SF State Provost Sue Rosser elected to AAAS Board of Directors
Rosser will serve on Board for the American Association for the Advancement of Science
SAN FRANCISCO, February 17, 2010 -- San Francisco State University Provost Sue V. Rosser has been elected to serve on the Board of Directors for the American Association for the Advancement of Science (AAAS), the world's largest general scientific society. Rosser, a lifelong advocate for women in the sciences, will assume her new role on the board on Feb. 22 at the close of the AAAS 2010 Annual Meeting.
Rosser will help guide an organization whose values are closely aligned with the principles she has sought to introduce in the scientific community during the past 30 years. During her career Rosser has pioneered opportunities for women and underrepresented groups in science and engineering, and has been an advocate for interdisciplinary approaches to scholarly research.
"I am honored to be selected to serve AAAS," Rosser said. "The organization has had a significant interdisciplinary impact, influencing public policy and funding decisions and creating opportunities for people from diverse backgrounds in the sciences."
As provost of a comprehensive public university, Rosser plans to bring a different perspective to the Board. "I hope to be a voice for public universities, raising awareness of the role of institutions like SF State in training a diverse workforce for science and technology. These are the places where the majority of Americans go to college," Rosser said. "I will keep issues of race, gender and class at the forefront."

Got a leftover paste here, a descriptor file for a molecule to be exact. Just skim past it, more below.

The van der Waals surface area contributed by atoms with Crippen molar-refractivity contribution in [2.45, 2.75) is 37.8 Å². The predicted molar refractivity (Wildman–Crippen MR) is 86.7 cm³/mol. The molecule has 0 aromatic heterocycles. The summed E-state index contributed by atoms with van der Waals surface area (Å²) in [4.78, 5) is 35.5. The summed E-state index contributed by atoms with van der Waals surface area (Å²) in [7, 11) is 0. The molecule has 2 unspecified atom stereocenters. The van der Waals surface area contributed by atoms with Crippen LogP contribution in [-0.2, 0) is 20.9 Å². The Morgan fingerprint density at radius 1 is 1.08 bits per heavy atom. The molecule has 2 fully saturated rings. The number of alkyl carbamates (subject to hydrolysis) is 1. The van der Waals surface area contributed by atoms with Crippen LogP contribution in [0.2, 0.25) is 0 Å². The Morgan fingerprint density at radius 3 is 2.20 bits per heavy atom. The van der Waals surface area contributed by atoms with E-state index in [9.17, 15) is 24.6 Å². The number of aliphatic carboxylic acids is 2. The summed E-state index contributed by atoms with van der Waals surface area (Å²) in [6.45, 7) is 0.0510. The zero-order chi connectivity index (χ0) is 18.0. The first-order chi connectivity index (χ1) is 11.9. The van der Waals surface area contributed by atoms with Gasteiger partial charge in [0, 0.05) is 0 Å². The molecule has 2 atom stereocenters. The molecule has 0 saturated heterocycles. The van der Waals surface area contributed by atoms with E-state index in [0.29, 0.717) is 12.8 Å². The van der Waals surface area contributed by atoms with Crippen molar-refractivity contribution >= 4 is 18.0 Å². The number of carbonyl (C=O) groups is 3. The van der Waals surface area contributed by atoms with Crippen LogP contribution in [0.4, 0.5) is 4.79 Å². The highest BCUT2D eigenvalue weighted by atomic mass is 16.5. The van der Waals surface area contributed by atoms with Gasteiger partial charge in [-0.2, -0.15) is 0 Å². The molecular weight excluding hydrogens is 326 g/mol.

Rosser joined SF State as Provost in 2009, after spending 10 years at Georgia Institute of Technology, where she was dean of the Ivan Allen College of Liberal Arts, and the institution's first female dean. Prior to Georgia Tech, she led women's studies programs at the University of Florida, the nine-campus University of South Carolina system and Mary Baldwin College. She has also served as Senior Program Officer for Women's Programs at the National Science Foundation. Rosser received her Ph.D. in zoology from the University of Wisconsin-Madison in 1973.
A prolific writer and editor, Rosser has edited collections and written approximately 120 journal articles on the theoretical and applied problems of science and technology, and on women's health. She is the author of 12 books.
Founded in 1848, AAAS serves some 272 affiliated societies and academies of science and publishes the peer-reviewed general science journal Science. The non-profit AAAS is open to all and fulfills its mission to "advance science and serve society" through initiatives that include science policy, international programs, science education, and public understanding of science.
San Francisco State University is the only master’s-level public university serving the counties of San Francisco, San Mateo and Marin. The University enrolls more than 30,000 students and graduates about 7,000 annually. With nationally acclaimed programs in a range of fields -- from creative writing, cinema and biology to history, broadcast and electronic communication arts, theatre arts and ethnic studies -- the University’s more than 180,000 graduates have contributed to the economic, cultural and civic fabric of San Francisco and beyond.
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